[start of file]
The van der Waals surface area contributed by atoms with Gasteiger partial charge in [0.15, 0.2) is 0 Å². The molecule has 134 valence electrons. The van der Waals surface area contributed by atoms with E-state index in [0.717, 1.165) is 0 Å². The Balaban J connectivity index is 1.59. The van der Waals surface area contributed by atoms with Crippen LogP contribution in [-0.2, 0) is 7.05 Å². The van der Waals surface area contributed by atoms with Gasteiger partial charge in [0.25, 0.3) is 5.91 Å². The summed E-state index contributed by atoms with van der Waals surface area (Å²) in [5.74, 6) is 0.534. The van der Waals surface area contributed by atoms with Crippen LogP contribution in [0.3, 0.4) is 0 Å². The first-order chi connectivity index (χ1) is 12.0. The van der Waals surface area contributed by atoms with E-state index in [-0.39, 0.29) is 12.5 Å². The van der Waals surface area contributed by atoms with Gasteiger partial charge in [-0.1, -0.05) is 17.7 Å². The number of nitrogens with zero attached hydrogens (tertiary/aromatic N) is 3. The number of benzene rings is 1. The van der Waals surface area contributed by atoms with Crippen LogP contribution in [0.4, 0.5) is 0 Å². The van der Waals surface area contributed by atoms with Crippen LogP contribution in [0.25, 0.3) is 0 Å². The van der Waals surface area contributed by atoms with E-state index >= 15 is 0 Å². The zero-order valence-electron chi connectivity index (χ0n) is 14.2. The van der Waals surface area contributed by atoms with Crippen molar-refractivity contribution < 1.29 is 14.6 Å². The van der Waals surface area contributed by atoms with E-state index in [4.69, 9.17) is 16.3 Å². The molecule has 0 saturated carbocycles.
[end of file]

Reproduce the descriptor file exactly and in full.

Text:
The van der Waals surface area contributed by atoms with Gasteiger partial charge in [0.15, 0.2) is 0 Å². The molecule has 134 valence electrons. The van der Waals surface area contributed by atoms with E-state index in [0.717, 1.165) is 0 Å². The Balaban J connectivity index is 1.59. The van der Waals surface area contributed by atoms with Crippen LogP contribution in [-0.2, 0) is 7.05 Å². The van der Waals surface area contributed by atoms with Gasteiger partial charge in [0.25, 0.3) is 5.91 Å². The summed E-state index contributed by atoms with van der Waals surface area (Å²) in [5.74, 6) is 0.534. The van der Waals surface area contributed by atoms with Crippen LogP contribution in [0.3, 0.4) is 0 Å². The first-order chi connectivity index (χ1) is 12.0. The van der Waals surface area contributed by atoms with E-state index in [-0.39, 0.29) is 12.5 Å². The van der Waals surface area contributed by atoms with Gasteiger partial charge in [-0.1, -0.05) is 17.7 Å². The number of nitrogens with zero attached hydrogens (tertiary/aromatic N) is 3. The number of benzene rings is 1. The van der Waals surface area contributed by atoms with Crippen LogP contribution in [0.4, 0.5) is 0 Å². The van der Waals surface area contributed by atoms with Crippen LogP contribution in [0.25, 0.3) is 0 Å². The van der Waals surface area contributed by atoms with E-state index >= 15 is 0 Å². The zero-order valence-electron chi connectivity index (χ0n) is 14.2. The van der Waals surface area contributed by atoms with Crippen molar-refractivity contribution < 1.29 is 14.6 Å². The van der Waals surface area contributed by atoms with E-state index in [4.69, 9.17) is 16.3 Å². The molecule has 0 saturated carbocycles.